The Wildlife Conservation Board (WCB) has approved approximately $33.5 million in grants to help enhance flows in streams throughout California. A total of 30 stream flow enhancement projects were approved for funding at its April 22 meeting. The approved projects will provide or lead to a direct and measurable enhancement of the amount, timing and/or quality of water in streams for anadromous fish or special status, threatened, endangered or at-risk species, or to provide resilience to climate change.
Funding for these projects comes from the Water Quality, Supply and Infrastructure Improvement Act of 2014 (Proposition 1). The Act authorized the Legislature to appropriate funds to address the objectives identified in the California Water Action Plan, including more reliable water supplies, the restoration of important species and habitat, and a more resilient and sustainably managed water infrastructure.
Funded projects include:
- A $441,273 grant to Round Valley Indian Tribes for a project to develop stream flow recommendations for tributaries to the Middle Fork and North Fork of the Eel River in Mendocino County to be implemented in future project phases on the Round Valley Indian Tribes’ tribal lands to support direct, long-term increases and protection of instream flow enhancements through policy and regulations that can be put in place and enforced by the Tribal Council, under their existing sovereign authority.
- A $196,071 grant to Butte County Resource Conservation District for a cooperative project with the California Department of Fish and Wildlife (CDFW) to promote enhanced stream flow and resilient forests through forest health treatments while simultaneously restoring meadow systems to enhance landscape function and ecological flows in Butte Creek House Meadow in the CDFW Butte Creek Ecological Reserve in Butte County.
- A $551,255 grant to The Nature Conservancy for a cooperative project with Trout Unlimited to create an online decision support tool to evaluate water supply and demand for coastal streams within Marin, Sonoma, and portions of Napa, Mendocino and Humboldt counties. This online tool will provide water availability analysis information necessary to develop and permit flow enhancement projects and serve as an important decision support tool when evaluating water availability for projects designed to benefit instream flows for fish and wildlife.
- An $892,051 grant to the City of San Diego for a restoration planning project to restore ecosystem function to the lower Otay River and associated habitats in San Diego County, laying the groundwork for future ecological restoration in the lower Otay River that will enhance stream flows and water quality as well as wetland habitat for wildlife, including some sensitive species.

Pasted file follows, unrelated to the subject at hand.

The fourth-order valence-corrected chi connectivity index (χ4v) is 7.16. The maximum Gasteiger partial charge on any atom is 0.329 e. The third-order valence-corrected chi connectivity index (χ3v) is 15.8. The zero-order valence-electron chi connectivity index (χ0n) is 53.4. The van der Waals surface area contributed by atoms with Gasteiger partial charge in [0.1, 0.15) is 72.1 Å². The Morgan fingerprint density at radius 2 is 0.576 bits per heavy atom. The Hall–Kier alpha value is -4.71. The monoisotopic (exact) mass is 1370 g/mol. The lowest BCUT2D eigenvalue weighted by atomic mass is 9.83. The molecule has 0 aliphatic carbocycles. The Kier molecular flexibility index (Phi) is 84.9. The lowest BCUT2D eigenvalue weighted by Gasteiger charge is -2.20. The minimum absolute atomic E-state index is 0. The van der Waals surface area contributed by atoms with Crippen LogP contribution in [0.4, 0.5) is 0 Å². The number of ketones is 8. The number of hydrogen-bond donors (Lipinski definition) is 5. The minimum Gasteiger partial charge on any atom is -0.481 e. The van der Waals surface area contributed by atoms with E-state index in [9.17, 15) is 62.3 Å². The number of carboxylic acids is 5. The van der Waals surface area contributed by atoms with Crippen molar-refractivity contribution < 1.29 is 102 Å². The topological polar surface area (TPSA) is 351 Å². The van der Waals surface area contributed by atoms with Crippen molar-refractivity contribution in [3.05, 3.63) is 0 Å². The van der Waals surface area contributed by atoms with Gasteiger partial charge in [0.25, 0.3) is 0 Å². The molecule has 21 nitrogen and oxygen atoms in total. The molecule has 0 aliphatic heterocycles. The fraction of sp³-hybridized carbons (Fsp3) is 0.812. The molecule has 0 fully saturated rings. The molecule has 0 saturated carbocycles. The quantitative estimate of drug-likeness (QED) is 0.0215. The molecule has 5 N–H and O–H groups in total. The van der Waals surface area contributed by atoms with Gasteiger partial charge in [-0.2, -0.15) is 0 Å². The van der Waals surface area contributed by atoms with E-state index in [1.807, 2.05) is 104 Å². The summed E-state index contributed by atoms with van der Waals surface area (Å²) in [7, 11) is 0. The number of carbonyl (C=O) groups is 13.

- A $1,743,458 grant to Truckee River Watershed Council for an implementation project designed to restore hydrologic function to approximately 100 acres of meadow habitat at Upper Lacey Meadow approximately two miles upstream from Webber Lake within Sierra and Nevada counties, benefiting stream flow, supporting resilience to climate change and improving habitat for numerous wildlife species.
- A $1,985,000 grant to Yuba Water Agency for a cooperative project with Teichert Aggregates and the U.S. Fish and Wildlife Service to restore and enhance ecosystem processes with a primary objective of rehabilitating productive juvenile salmonid rearing habitat to increase natural production of fall-run and spring-run Chinook salmon and California Central Valley steelhead trout in the lower Yuba River in Yuba County.
- A $2,203,000 grant to Marin Open Space Trust for a cooperative project with the California Natural Resources Agency to acquire a conservation easement over 135 acres of the former San Geronimo golf course in West Marin County within the Lagunitas Creek Watershed and the permanent dedication of 20 acre-feet per year as instream flow to Larsen Creek to support special-status salmonids and provide a publicly accessible natural open space.
- A $2,636,208 grant to San Mateo Resource Conservation District for a cooperative project with California State Parks to create a reliable, drought resilient water supply for Butano State Park in San Mateo County, restoring and protecting stream flow in Little Butano Creek for federally threatened steelhead trout and federally endangered coho salmon and creating a sustainably managed water system that is built to withstand the long-term effects of climate change.
For more information about the WCB please visit wcb.ca.gov.
Butte Creek House Meadow. Photo by Thad Walker, Butte County Resource Conservation District.